Sunday, June 21, 2009

I turned fifty on June 14! We celebrated with a backyard garden party at our house, with family, friends, coworkers, neighbors, and even a couple dogs as our guests. The theme was Paris, complete with a gorgeous Eiffel Tower cake, Paris gifts, and a flamenco performance by our good friend M. Okay, so flamenco isn't French....

Photo 1 The cake, made to order by McHattie's
Photo 2 My Laduree tote, the inspiration for the cake
Photo 3 The flamenco diva

Friday, May 29, 2009

Earlier in the month, Astronave wrote on her blog about living on limited income in the twenty-first century. Her piece inspired me to ask our father, on his most recent visit, to talk about growing up during the Great Depression. He was born at home in 1931 in a Milwaukee immigrant neighborhood and entered his teens during World War II.

I asked my father how his family and community made ends meet during lean times. As with Astronave's experience, creativity, determination, and entrepreneurial spirit are required. Below are some of my father's memories.

Fun and Games
Without television, radio brought news and entertainment for free to most homes during the Great Depression. And boxing was second only to baseball as American's favorite sport. In the photo above, from the late 1930s, my father (left) and his brother Tony (right) box for the camera as their sister Vi referees in the background.

Billy Conn, known as the "Philadelphia Kid," debuted as a professional boxer in 1934 and won the world Light Heavyweight title in 1939. He went on to fight Joe Louis in 1941, a match my father still remembers. Billy Conn was his man.

Gotta Have Wheels

Americans of my father's generation were not as mobile as we are in the twenty-first century. But motorized traffic was well established by the 1930s. The photo above shows downtown Milwaukee in the early 1940s.

On weekends, my father borrowed the neighbor's transit pass to ride the city's streetcars (transit map booklet below). He could be gone the whole day, riding wherever he wanted and at no expense to him.

Scooting Around

With no money for new bikes or scooters, kids in my father's neighborhood scrounged for empty orange crates and 2 x 4 planks. They nailed the crates in an upright position onto the boards, then disassembled skates for the wheels, which they nailed onto the bottom of the planks. Wooden handles were optional, and voila. Homemade scooter for free (above).

In 2009 you can buy one of these orange-crate scooters (above)--made to order--from Mountain Boy Sledworks in Silverton, Colorado. Hold your hat. They cost $120! Plus shipping.

Toys on Loan

If you couldn't make a scooter, kids could borrow one from
toy-lending centers around town (logo at left). Milwaukee had twenty of them. Toy-lending centers around the country accepted toy donations from residents of more means. They gave ice skates, dolls, doll houses, steam shovels, miniature cars you pumped with your legs, scooters, and other popular playthings of the era.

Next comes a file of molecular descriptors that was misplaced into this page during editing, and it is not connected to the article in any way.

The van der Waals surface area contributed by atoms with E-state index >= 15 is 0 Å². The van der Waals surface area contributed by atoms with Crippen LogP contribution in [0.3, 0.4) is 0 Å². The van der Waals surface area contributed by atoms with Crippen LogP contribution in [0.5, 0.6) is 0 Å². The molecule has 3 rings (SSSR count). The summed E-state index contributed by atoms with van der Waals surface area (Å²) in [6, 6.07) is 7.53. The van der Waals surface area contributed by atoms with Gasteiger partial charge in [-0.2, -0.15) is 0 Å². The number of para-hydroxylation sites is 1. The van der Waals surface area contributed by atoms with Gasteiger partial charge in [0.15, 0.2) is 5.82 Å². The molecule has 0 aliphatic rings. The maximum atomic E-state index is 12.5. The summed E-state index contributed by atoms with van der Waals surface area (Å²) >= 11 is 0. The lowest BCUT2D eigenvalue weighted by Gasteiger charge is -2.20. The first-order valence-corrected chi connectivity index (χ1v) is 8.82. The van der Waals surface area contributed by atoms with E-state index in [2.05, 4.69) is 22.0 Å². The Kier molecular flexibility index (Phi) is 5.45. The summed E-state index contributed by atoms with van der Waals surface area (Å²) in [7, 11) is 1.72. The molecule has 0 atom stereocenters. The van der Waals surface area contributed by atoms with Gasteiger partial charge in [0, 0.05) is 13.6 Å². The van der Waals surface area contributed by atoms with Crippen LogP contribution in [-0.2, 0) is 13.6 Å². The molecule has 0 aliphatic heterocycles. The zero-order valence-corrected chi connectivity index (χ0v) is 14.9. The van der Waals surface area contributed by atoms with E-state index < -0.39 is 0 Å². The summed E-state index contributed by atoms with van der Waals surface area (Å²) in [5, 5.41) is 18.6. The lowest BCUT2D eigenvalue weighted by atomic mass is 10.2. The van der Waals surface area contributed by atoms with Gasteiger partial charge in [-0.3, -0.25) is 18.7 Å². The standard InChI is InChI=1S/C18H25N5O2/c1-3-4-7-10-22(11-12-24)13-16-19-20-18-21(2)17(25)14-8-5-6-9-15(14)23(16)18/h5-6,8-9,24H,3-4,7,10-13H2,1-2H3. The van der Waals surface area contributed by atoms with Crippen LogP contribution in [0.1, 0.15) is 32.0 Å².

The County Delivers

My father had nine siblings (four sisters and five brothers). To feed the family, my grandparents relied, in part, on assistance from the county. They went to food distribution centers, which were organized to give away surplus agricultural products subsidized by the federal government to keep farmers solvent. Depending on what was in season, families would get rations of raisins, prunes, ring bologna, white flour, butter, lard, honey, barley, sugar, peanut butter, potatoes, and canned peas, carrots, and string beans.

The county distributed milk directly to homes. In Milwaukee, the Golden Guernsey dairy delivered daily in my father's neighborhood. But unlike the photo above of a Golden Guernsey delivery truck from 1938, the dairy delivered via horse-drawn wagons, such as the one pictured below from the mid-1940s.

Gotta Have Caffeine!

Coffee is a must in Sicilian families, and to stretch the supply of A&P Eight O'Clock brand, my grandmother--Rosaria DeNicola--reused coffee grounds. She dried them in the sun on newspaper and then percolated a new pot of coffee, adding a small amount of fresh grounds to the old ones. (The ad pictured at left is from an April 1940 edition of Woman's Day magazine.)

Music Man
During the Depression, the Works Progress Administration (WPA) supported music and the arts in a variety of ways. In Milwaukee, my grandfather--Vincenzo--played the tuba for the WPA orchestra. They played at events all over town, and the salary he earned allowed him to supplement the family's diet with 20-pound boxes of spaghetti, wooden crates of anchovies, olives and olive oil, and Genoa salami.
The poster below from the Illinois WPA orchestra is representative of the era.

Fuel for the Body
Music fuels the soul, and according to advertisements of the 1940s (below), candy fuels the body. When my father was growing up, all the kids in town knew where to get a Baby Ruth candy bar for free--at the gospel tabernacle near the downtown movie theater. In truth, they weren't exactly free. You had to stay for a 15-minute sermon, after which the candy bars were put out--just in time for the first showing of the afternoon movies.

For more information about the Great Depression and World War II years, the Internet and historical societies around the country are great resources. The Minnesota Historical Society, for example, recently launched a comprehensive exhibit called Minnesota's Greatest Generation: The Depression, The War, the Boom. The companion website is a rich trove. Check out your local historical society for more information about your community and its history.

Friday, May 22, 2009

It's a beautiful spring morning. The sky is clear, the sun bright. The flowering crab (picture above from last week) outside the window by my computer is no longer in full bloom, but the scent of lilacs and lilies of the valley is wafting through the house, in competition to see which will dominate the olfactory senses. I can see from my neighbors' gardens that iris will be blooming next, and that means that my birthday flower--the peony--is not far behind.